Tips for Learning the Backstroke

Backstroke

Some swimmers think that backstroke is a relaxing stroke. One of the biggest draws to swimming backstroke is that you get to float on your back and breathe whenever you want, rather than having to time your breath. However, backstroke can be a fast and competitive stroke that provides a great workout for muscle groups that don’t get used as much in other types of swimming strokes—while yes, still being able to breathe however you want.

Here are four tips and backstroke drills that you can practice to get even better at learning how to swim backstroke. 

Head Positioning

One of the most common mistakes when learning how to backstroke is over-tilting the head. The temptation for most is to tilt their head too far toward their feet or stomach. When you tilt your head too far, you start to sit up in the water and bend at the hips. This will cause you to slow down and even sink. 

A drill that you can do to fix this is to fully exaggerate the proper head position by tilting your head back with your face underwater. Carefully swim a full length of the pool in this position, coming up for air as needed. On the following length, tilt your head up as you swim so that your head is relaxed and water is barely missing contact with your goggles. You should feel the water on the center of the top of your head, or even close to your forehead. The next length of the pool, exaggerate the problem by looking at your stomach. By focusing on the exaggerated problem and solution, you should be able to feel the head position that causes the least amount of drag and helps support your body. 

Tight Core

During the backstroke, your body’s position can drop at the neck, but it can also bend and drop at your hips. If you drop your hips too far, it can affect how your kick propels you. Instead of pushing yourself toward your head, your kick will be forcing you diagonally up and out of the water, which will slow you down.  

To make sure that your core and hips don’t drop, tighten those muscles as you swim. Imagine a string trying to pull your belly button toward your spine and trying to hold it there while you are swimming. To help elevate your hips, squeeze your butt together. While this might feel awkward at first, this will engage both your abs and glutes to keep your body from sinking.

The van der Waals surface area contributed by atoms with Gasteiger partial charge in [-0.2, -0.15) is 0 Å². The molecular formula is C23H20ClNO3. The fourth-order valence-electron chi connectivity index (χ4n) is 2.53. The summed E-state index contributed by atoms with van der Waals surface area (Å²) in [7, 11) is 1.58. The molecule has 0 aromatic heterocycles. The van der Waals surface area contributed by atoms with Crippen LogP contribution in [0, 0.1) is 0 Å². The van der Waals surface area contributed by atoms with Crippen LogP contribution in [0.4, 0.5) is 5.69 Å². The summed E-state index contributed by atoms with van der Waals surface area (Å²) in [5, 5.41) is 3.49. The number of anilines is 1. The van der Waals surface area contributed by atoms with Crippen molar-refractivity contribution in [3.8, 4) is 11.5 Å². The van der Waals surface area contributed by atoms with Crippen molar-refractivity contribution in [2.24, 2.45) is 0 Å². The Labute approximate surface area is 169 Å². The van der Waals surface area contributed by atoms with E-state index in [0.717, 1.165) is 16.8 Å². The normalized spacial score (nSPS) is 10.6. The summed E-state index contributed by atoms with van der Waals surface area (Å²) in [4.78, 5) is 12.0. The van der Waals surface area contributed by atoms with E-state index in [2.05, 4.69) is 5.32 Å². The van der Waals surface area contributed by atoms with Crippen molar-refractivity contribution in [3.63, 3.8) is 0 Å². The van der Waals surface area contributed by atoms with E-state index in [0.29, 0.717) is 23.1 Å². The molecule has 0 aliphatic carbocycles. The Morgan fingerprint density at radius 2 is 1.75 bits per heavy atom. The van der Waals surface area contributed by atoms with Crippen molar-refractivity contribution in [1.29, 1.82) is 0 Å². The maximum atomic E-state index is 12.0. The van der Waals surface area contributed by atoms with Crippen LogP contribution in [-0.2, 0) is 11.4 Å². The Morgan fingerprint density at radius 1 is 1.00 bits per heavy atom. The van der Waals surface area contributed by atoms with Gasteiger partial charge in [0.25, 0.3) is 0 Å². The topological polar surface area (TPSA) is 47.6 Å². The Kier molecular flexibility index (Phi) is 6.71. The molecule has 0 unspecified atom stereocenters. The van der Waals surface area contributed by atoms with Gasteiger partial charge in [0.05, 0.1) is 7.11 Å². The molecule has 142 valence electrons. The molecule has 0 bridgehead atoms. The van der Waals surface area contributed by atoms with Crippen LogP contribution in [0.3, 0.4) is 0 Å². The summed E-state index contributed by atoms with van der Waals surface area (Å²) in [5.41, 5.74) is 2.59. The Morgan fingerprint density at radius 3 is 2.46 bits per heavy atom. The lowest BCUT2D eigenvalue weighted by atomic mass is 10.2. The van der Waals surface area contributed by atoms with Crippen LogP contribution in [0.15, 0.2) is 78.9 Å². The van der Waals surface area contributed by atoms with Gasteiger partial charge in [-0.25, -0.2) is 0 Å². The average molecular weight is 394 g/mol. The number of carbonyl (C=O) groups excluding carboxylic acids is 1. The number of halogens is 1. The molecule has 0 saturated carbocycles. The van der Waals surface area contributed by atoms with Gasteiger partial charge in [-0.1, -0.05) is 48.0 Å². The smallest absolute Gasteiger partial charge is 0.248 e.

Body Rotation

When learning how to do the backstroke, you might be tempted to keep your core perfectly stationary while your arms and legs push you through the water. This can work, but to get the most out of this stroke, your shoulders, core, and hips need to rotate. Backstroke should involve your entire body working together.

A backstroke drill that can help with body rotation is to do a shoulder-out drill. During this drill, you swim backstroke with a slight variation on your arm movement and speed. Anytime you finish your stroke and your arm is by your leg, keep your arm resting on your leg and do eight flutter kicks, and then finish the arm movement. 

During this pause in movement when you are only kicking and your arms have come to a rest, focus on your shoulders. Your shoulder, for whichever arm is resting, should be out of the water. Your shoulder arm that is stretched above your head at this point should be completely submerged. Once you have this exaggerated body rotation down, start to reduce the amount of time that you pause with your arms on your leg from eight kicks to six, to four, and then to your regular rhythm, making sure that throughout the process your shoulders rotate and come out of the water. 

Arm Movement

For the most power, you need to push for as long as you can in the right direction. If you push the water the wrong way, your energy will go that way and you’ll end up getting tired and not going as fast as you could. 

You should not be doing large arm circles as you swim backstroke because a lot of your energy when doing that will be spent getting your arms up and out of the water or pushing you in the wrong direction. For the best arm movement, you want to focus on pushing water toward your toes. You can have a broad, fast arc as your arm travels above the water, but when your hand goes into the water it should be pushing toward your toes. 

A drill to help with this movement is to drag your hand against the side of your body. Let your arm start high above your head, then pull your hand down to your armpit, trace it down your side and to your hip and leg. 

Backstroke and More with SwimJim

The backstroke can be a fast and powerful stroke if you are willing to focus on your movement and body position. To really master advanced swimming techniques like body rotation, backstroke starts, and flip turns, you need a great instructor. Contact SwimJim to get started and advance your swimming skills today.

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